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Build Using grunt and NPM

Using grunt and npm

By Dominik Wilkowski

Using grunt and npm

Writing a modern web app these days can sometimes feel like a tedious process; frameworks, boilerplates, abstractions, dependency management, build processes… the list of requirements for a front-end workflow appears to grow each year.

What if you could automate a lot of this?

What is npm?

npm makes it easy for JavaScript developers to share and reuse code, and it makes it trivial to update the code that you're sharing.

Installing npm

The npm command-line tool is bundled with node. If you have it installed, then you already have npm too. If not, go to download node.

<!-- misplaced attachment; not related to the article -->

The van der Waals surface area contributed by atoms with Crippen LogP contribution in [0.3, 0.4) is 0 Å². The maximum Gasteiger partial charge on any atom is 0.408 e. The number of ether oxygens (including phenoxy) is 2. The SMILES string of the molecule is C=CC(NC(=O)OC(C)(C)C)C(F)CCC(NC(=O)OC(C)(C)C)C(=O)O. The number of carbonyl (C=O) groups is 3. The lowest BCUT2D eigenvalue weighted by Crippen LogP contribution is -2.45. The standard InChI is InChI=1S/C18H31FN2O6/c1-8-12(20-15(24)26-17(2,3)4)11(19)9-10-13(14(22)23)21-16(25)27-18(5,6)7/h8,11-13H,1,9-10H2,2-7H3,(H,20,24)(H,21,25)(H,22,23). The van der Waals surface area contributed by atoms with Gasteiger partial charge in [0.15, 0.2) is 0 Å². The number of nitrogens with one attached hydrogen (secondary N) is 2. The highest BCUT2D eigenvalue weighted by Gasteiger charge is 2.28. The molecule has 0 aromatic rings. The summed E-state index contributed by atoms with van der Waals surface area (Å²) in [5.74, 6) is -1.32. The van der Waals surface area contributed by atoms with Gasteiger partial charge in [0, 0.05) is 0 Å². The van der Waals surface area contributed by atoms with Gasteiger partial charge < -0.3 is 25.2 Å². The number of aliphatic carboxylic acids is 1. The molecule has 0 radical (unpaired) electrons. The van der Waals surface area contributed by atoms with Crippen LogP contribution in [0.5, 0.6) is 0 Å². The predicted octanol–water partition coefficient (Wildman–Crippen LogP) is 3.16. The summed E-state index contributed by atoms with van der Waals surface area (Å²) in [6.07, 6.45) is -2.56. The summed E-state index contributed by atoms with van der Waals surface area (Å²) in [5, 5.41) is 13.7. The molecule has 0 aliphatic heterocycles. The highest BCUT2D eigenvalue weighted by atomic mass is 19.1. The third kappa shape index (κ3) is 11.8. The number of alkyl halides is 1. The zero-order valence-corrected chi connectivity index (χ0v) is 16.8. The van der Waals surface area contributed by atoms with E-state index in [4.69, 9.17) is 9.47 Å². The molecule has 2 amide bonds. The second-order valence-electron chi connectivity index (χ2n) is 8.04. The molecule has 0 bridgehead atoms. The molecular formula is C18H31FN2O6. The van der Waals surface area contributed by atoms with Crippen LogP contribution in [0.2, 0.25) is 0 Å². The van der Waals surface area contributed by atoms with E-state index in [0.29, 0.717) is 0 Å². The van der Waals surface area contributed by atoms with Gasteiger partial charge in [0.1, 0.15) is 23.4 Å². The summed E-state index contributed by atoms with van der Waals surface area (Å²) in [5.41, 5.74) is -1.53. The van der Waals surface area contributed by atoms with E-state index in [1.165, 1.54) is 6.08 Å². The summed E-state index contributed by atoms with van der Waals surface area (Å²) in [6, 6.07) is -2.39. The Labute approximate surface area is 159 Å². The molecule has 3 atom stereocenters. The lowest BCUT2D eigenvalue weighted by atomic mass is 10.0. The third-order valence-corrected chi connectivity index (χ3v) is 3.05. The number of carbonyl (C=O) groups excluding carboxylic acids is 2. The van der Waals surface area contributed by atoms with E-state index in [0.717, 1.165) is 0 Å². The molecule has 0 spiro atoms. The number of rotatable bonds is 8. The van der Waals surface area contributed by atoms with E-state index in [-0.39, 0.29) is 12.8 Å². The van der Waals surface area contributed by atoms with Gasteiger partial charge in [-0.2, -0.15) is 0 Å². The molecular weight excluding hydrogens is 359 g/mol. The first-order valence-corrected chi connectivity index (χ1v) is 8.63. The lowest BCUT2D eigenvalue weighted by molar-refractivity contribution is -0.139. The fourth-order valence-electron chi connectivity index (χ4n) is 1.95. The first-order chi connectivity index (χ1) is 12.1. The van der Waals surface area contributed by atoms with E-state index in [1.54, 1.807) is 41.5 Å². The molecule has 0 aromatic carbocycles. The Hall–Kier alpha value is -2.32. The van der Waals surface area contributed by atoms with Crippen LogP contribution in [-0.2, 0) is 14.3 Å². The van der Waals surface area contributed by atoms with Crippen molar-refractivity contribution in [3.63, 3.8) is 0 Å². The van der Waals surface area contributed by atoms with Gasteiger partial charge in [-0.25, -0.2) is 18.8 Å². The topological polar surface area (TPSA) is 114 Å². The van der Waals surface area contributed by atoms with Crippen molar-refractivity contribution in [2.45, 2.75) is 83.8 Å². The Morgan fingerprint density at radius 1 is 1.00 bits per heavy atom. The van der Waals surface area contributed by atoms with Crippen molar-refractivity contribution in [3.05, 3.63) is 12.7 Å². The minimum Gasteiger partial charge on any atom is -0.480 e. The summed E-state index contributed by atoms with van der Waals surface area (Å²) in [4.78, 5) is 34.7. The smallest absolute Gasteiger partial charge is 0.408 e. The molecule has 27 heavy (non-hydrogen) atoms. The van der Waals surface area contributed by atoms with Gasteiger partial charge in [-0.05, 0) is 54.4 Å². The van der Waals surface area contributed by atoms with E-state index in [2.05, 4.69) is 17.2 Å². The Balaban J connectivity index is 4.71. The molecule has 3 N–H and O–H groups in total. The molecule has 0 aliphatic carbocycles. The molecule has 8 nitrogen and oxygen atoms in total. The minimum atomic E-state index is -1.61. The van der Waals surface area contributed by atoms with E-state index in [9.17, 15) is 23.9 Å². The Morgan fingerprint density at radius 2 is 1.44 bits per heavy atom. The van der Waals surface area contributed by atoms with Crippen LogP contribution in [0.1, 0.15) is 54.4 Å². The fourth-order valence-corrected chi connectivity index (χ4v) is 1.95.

What is grunt?

In one word: automation. The less work you have to do when performing repetitive tasks like minification, compilation, unit testing, linting, etc, the easier your job becomes. Grunt is a task manager and build to automate your tasks. After you've configured it through a Gruntfile, a task runner can do most of that mundane work for you — and your team — with almost zero effort.

Using grunt

The Grunt ecosystem is huge and it's growing every day. With literally hundreds of plugins to choose from, you can use Grunt to automate just about anything with a minimum of effort. If someone hasn't already built what you need, authoring and publishing your own Grunt plugin to npm is a breeze.